How much do we value Covid safety?

The grand experiment of blocking the middle seat on airplanes has proved what we have known all along about air travel: More people care about a cheap fare than comfort, or even pandemic safety.

Delta announced on Monday that it was extending its middle-seat block for one more month, to the end of April. Delta, the last U.S. airline to block all middle seats in coach, will consider further extensions based on Covid-19 transmission and vaccination rates.

So far, Delta thinks it’s earning goodwill and confidence with customers, particularly business travelers, who aren’t traveling now but will come back. Some who’ve flown during the pandemic have been willing to pay Delta more for more space onboard. Most have been price-sensitive leisure travelers willing to sit shoulder-to-shoulder for cheap fares—on airlines not blocking middle seats…

The bottom line for Delta during the pandemic has been bigger losses than rival airlines selling all their seats. Delta was the most profitable U.S. airline in the final six months of 2019. That flipped during the pandemic. In the last six months of 2020, Delta had the biggest losses, with a net loss of more than $6 billion, greater than United and Southwest combined.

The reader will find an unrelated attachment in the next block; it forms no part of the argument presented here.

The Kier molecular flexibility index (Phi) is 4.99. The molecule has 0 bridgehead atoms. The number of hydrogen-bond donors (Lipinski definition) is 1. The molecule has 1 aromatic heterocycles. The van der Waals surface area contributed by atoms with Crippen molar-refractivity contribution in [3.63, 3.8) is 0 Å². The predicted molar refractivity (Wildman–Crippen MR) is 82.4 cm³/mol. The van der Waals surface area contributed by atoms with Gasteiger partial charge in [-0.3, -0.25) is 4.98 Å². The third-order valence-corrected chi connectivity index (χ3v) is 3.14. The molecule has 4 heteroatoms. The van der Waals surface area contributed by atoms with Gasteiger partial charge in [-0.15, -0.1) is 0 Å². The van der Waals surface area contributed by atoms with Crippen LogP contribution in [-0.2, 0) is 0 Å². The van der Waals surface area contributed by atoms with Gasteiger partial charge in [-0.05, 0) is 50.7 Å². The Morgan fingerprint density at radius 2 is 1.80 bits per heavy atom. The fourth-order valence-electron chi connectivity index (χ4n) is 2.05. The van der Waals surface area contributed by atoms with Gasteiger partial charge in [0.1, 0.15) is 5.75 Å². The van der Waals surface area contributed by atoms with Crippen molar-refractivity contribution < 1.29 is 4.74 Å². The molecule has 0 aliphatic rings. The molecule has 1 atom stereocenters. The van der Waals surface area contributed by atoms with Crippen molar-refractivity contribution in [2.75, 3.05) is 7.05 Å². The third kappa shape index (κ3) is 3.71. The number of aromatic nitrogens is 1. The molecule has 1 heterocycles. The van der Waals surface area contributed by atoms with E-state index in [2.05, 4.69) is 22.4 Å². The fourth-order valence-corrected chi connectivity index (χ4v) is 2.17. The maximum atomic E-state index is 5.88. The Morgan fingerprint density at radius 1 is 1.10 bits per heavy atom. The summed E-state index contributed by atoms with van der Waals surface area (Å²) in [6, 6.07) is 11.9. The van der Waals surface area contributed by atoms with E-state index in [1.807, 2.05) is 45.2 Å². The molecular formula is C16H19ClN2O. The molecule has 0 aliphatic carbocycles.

Mr. Lentsch says Delta can’t keep blocking middle seats forever.

Here is more from the WSJ.  I do get there is an externality here, so people are not paying enough for those more spacious Delta seats, as they do not take their higher risk to others into sufficient account.  Still, a lot of the risk here is private, and I feel the public health community in the United States has not been willing to look such data in the face squarely enough.  Is the public policy problem about minimizing “lives lost,” or maximizing “welfare,” or giving people “what they want”?  Or some combination of those?  Who exactly has been good at thinking through those trade-offs?

Have the pandemic population flows been into the relatively strict Vermont and California, or to the relatively open Florida and Texas?

To what extent is the real externality a kind of degradation of the public sphere, and the spread of stress and mental health problems, rather than the health of others per se?

Worth a ponder.

Comments

Respond

Add Comment